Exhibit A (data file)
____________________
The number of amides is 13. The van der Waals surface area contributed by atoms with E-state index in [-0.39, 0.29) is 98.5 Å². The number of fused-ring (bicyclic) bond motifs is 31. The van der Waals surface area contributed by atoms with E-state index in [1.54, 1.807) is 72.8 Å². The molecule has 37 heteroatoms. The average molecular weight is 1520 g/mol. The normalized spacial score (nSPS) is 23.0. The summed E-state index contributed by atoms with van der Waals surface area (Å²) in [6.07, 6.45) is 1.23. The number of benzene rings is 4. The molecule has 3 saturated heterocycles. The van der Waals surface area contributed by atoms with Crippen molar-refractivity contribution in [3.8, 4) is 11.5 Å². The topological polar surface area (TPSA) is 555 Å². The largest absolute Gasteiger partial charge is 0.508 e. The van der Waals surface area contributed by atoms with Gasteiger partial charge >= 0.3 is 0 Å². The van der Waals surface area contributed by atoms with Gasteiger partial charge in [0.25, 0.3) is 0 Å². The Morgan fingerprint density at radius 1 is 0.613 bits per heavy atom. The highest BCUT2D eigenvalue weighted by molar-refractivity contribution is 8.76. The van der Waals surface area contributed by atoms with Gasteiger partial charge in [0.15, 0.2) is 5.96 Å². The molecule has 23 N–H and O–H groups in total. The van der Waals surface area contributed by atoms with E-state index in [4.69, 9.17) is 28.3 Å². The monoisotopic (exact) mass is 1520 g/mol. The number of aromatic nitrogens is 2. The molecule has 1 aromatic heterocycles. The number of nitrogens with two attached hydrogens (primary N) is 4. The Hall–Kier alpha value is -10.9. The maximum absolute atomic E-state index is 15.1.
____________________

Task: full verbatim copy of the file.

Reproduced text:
The number of amides is 13. The van der Waals surface area contributed by atoms with E-state index in [-0.39, 0.29) is 98.5 Å². The number of fused-ring (bicyclic) bond motifs is 31. The van der Waals surface area contributed by atoms with E-state index in [1.54, 1.807) is 72.8 Å². The molecule has 37 heteroatoms. The average molecular weight is 1520 g/mol. The normalized spacial score (nSPS) is 23.0. The summed E-state index contributed by atoms with van der Waals surface area (Å²) in [6.07, 6.45) is 1.23. The number of benzene rings is 4. The molecule has 3 saturated heterocycles. The van der Waals surface area contributed by atoms with Crippen molar-refractivity contribution in [3.8, 4) is 11.5 Å². The topological polar surface area (TPSA) is 555 Å². The largest absolute Gasteiger partial charge is 0.508 e. The van der Waals surface area contributed by atoms with Gasteiger partial charge >= 0.3 is 0 Å². The van der Waals surface area contributed by atoms with Gasteiger partial charge in [0.25, 0.3) is 0 Å². The Morgan fingerprint density at radius 1 is 0.613 bits per heavy atom. The highest BCUT2D eigenvalue weighted by molar-refractivity contribution is 8.76. The van der Waals surface area contributed by atoms with Gasteiger partial charge in [0.15, 0.2) is 5.96 Å². The molecule has 23 N–H and O–H groups in total. The van der Waals surface area contributed by atoms with E-state index in [4.69, 9.17) is 28.3 Å². The monoisotopic (exact) mass is 1520 g/mol. The number of aromatic nitrogens is 2. The molecule has 1 aromatic heterocycles. The number of nitrogens with two attached hydrogens (primary N) is 4. The Hall–Kier alpha value is -10.9. The maximum absolute atomic E-state index is 15.1.